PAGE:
The words have become immortalized, and the unhappy story of "Anna Karenina" is considered one of the greatest novels ever written. Recently, however, psychologists and sociologists are starting to question the observation.
"I think Tolstoy was totally wrong," said John Gottman, a professor of psychology at the University of Washington in Seattle. "Unhappy families are really similar to one another - there's much more variability among happy families."
约翰·哥特曼（John Gottman） and others are trying to understand why as many as one in two marriages end in divorce, and why so many couples seem to fall out of love and break apart.
Some of the most revealing answers, it turns out, come from the couples who stay together.
While conventional wisdom holds that conflicts in a relationship slowly erode the bonds that hold partners together, couples who are happy in the long term turn out to have plenty of conflicts, too. Fights and disagreements are apparently intrinsic to all relationships--couples who stay together over the long haul are those who don't let the fighting contaminate the other parts of the relationship, experts say.
"Why do people get married in the first place?" asked Thomas Bradbury, a professor of psychology at the University of California at Los Angeles. "To have someone to listen to--to have a friend, to share life's ups and downs. We want to try to draw attention to what's valuable in their relationship."
Researchers are finding that it is those other parts of relationships--the positive factors--that are potent predictors of whether couples feel committed to relationships, and whether they weather storms and stick together. As long as those factors are intact, conflicts don't drive people apart.
"What we've discovered is surprising and contrary to what most people think," said Gottman, the author of "The Mathematics of Marriage." "Most books say it's important for couples to fight fair - but 69 percent of all marital conflicts never get resolved because they are about personality differences between couples. What's critical is not whether they resolve conflicts but whether they can cope with them."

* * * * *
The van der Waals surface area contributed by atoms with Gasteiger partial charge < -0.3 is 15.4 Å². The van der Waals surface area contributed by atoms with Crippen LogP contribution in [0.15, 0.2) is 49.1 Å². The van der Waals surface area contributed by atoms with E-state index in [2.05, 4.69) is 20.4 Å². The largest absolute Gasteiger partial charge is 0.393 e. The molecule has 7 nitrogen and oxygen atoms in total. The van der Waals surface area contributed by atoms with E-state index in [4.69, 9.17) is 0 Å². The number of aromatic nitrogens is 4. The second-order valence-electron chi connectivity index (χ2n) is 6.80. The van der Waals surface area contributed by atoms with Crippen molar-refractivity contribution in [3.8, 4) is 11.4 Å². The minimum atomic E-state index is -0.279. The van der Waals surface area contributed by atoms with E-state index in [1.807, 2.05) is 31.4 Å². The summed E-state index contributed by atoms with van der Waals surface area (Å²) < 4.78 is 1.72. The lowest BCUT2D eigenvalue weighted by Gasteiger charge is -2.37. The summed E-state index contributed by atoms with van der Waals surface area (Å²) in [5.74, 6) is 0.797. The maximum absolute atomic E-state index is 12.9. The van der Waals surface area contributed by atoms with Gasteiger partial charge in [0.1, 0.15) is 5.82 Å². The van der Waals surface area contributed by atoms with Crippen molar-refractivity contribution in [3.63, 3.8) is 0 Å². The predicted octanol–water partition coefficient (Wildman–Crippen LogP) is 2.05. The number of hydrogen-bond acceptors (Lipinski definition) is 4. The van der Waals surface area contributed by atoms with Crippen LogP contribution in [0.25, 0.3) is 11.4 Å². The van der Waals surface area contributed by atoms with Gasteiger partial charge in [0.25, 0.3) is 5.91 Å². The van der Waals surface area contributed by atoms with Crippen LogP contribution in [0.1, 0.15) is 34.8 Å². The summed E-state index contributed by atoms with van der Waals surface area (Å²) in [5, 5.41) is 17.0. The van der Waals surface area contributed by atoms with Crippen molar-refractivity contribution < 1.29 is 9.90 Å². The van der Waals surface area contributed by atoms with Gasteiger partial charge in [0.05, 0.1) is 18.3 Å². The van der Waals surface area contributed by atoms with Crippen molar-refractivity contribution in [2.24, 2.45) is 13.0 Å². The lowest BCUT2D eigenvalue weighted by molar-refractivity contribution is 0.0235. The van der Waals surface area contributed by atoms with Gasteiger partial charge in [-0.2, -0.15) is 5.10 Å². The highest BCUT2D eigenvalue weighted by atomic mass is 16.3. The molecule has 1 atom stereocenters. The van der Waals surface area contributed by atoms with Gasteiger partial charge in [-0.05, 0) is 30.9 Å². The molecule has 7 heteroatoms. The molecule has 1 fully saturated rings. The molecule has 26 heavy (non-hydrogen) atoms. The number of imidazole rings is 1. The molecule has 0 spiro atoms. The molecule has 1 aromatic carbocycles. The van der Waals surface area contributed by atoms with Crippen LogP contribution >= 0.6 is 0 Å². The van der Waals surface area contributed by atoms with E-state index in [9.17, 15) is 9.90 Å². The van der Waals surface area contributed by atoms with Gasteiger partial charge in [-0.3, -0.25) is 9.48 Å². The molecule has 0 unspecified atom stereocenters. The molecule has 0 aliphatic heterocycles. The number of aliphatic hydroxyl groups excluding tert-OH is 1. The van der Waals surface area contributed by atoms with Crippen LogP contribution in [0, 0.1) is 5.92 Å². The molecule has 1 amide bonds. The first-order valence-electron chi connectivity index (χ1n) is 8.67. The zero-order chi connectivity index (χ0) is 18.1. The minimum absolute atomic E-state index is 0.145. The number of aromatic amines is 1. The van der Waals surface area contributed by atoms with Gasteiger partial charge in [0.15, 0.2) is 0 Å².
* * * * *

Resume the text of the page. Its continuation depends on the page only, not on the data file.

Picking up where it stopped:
www.smartmarriages.com, a Web site devoted to teaching couples the skills to improve their relationships. She explained that such differences ought to be "managed," instead of being grounds for separations, split-ups and divorce."Every couple has irreconcilable differences," agreed Diane Sollee, the founder of
www.smartmarriages.com网站的创立者，该网站致力于教授夫妻们学会改善他们关系的技巧。她解释说对这些差异应该 "管理"，而不是用来作为分居、断绝关系乃至离婚的理由。"每一对"夫妻之间都存在着不可调和的差异，" Diane Sollee同意这一观点说道。她是
Almost 90 percent of Americans marry at some point in their lives. An overwhelming number of those who get divorced marry a second time, meaning that although they may have lost faith in a partner, they have not lost faith in the promise of the institution. At the same time, changing social mores and expectations have placed stresses on long-term relationships. Two-income couples juggle demanding jobs, and professional advancement can sometimes detract from family and intimate relationships.
Simultaneously, the rising number of women in the work force has given women the economic security to leave unhappy relationships, the sexual revolution has made sex before and outside marriage common, and the destigmatization of divorce has contributed to the phenomenon of serial monogamy.
Despite these pressures and temptations, most Americans still seek lifelong soul mates--and expectations from love and marriages have never been higher.
The juxtaposition of high expectations with the stress and cycles of relationships appears to be an important reason why many relationships don't work, said Ted Huston, a professor of human ecology and psychology at the University of Texas at Austin, who tracked 168 couples over 13 and a half years
Huston found that changes in the first two years of marriage often predicted the outcome of relationships. Almost half of divorces occur within the first seven years of marriage, according to national census data, and many of these "early exiters" report a decline in "bliss" right after marriage.
"When you look at them as newly-weds, they look like they are mutually enchanted and deeply in love and a prototype of your perfectly wed couple--they hug, kiss, say 'I love you' all the time," he said. "Two years later - they've lost a lot of that romance. They think, 'We once had this great romance, and now we don't.'"
"观察一下新婚燕尔的夫妇生活，他们显得彼此迷恋，深陷情网，似乎是完美的结合-他们拥抱，亲吻， '我爱你 '不离口，"他说。"但是两年以后他们就已经失去了很多这种浪漫。他们在想，'我们曾经拥有浪漫，而现在却没有了。' "
"People have this fairly unrealistic idea: 'I have got to have bliss and it's got to stay or this is not going to work,'" he said. "at some level, you don't need the bliss. The Hollywood romance may not be the prelude to a long-term happy marriage."